“That’s true partnership,” he says.
Head and Heart
His own approach to leadership has also proved critical with Ang, a firm believer in leading by example and doing so in an authentic way.
“You also have to show not just your fearlessness in leading, driving new directions and innovation, but your vulnerability – that you are not perfect,” he explains. “Then the true understanding of you, not just as a business leader but as a people leader, will shine through.”
It’s also crucial, in his view, to extend this approach not just through the upper echelons of management but throughout the organization.
“It’s important to have the ability to connect with people at all levels, all roles; to have the ability to break through and talk to them face-to-face and to be able to understand what they’re going through and support them,” he says.
“A leader is not just there to guide the business. A leader has a responsibility to mentor and build the next generation.
“That concept is always close to my heart because we are only as strong as our team and our team is only as strong as the opportunities we give them to learn and shine.”
Ang says these are learnings he has gained over the course of his own career as he looks back on the opportunities he himself received from his own mentors along the way.
“A leader is not just there to guide the business. A leader has a responsibility to mentor and build the next generation.”
“They understood who I am – the good, the bad and the ugly – because they got to know me as a person and gave me the opportunity to learn, to succeed and even to fail.”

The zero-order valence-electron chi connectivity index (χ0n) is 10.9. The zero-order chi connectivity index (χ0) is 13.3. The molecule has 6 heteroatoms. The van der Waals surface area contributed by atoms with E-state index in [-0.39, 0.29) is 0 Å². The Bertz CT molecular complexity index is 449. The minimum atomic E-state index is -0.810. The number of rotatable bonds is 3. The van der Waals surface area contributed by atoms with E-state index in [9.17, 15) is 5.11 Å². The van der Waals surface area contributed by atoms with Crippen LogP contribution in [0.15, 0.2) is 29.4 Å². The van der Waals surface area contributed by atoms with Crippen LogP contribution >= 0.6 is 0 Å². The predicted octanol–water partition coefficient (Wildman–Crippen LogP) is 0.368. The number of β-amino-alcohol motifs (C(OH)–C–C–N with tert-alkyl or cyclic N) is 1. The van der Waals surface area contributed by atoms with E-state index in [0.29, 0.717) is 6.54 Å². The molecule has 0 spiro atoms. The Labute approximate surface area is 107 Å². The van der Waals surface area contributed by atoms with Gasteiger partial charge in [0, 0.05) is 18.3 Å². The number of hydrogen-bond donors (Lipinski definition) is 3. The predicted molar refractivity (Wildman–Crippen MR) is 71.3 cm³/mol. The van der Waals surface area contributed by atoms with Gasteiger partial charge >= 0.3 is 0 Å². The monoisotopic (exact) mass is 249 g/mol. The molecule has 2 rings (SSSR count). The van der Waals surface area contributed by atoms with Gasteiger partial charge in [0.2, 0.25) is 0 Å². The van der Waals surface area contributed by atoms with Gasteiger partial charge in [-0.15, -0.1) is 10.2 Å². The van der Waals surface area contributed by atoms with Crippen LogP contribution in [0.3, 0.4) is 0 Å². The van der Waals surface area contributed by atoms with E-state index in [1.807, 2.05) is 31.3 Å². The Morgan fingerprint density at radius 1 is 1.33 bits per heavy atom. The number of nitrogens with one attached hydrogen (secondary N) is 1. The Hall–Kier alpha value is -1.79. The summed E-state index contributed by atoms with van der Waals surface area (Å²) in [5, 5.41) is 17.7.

While success is the ultimate goal, he stresses that true leadership encompasses the ability to put events into context and understand the scope.
“You have to allow the team to make mistakes while you, as a leader, ensure that the structure and enterprise can afford that mistake. I think that’s really important,” he says.
“I have a principle that you run the business with your head but lead your team with your heart. That’s how I do it.”
Power in Culture
When it comes to spreading the word, New Balance again places great emphasis on the power of its own people.
“We believe that the individual pride of the company is the best marketing tool in the world,” Ang says. “Power is always from within the company. You achieve a certain level of success when all your associates in the company are your brand advocates and they truly believe in what they do.”
He strives to ensure that every one of its company associates becomes a brand custodian with a profound commitment to love and protect the brand.
This is where leading by example, once again, comes in.
“The leader has to showcase the passion for the brand and for doing the right things, and having the determination to always set forth a direction and hold that line to achieve that goal,” Ang says.
“You achieve a certain level of success when all your associates in the company are your brand advocates and they truly believe in what they do.”
He employs the ‘three H’ approach – head, heart and hands – in doing this.
“It means that people understand the goal and the vision,” he says. “It’s not that difficult in terms of the approach, but the consistency of application requires a lot of discipline.
“You’ve got to be fearless, but you also need to be able to demonstrate yourself as a person and people truly understand you and then the culture will be formed. That’s how I see it.”
Now, even as New Balance works toward its three-year targets for the Chinese market, Ang is quick to point out that the focus is not purely on numbers.
“The priority is always on quality growth and not purely on upping the scale, because the true essence of a company is to have sustainable, positive and quality growth. That’s the beauty of growing a brand. If the brand is strong, the business will come,” he says.
“Which is why at New Balance, we’re very proud that we’ve been around since 1906. Not many companies can say they have a history over 50 years and ours is more than a hundred years, so it’s something that motivates us to continue to build forward.”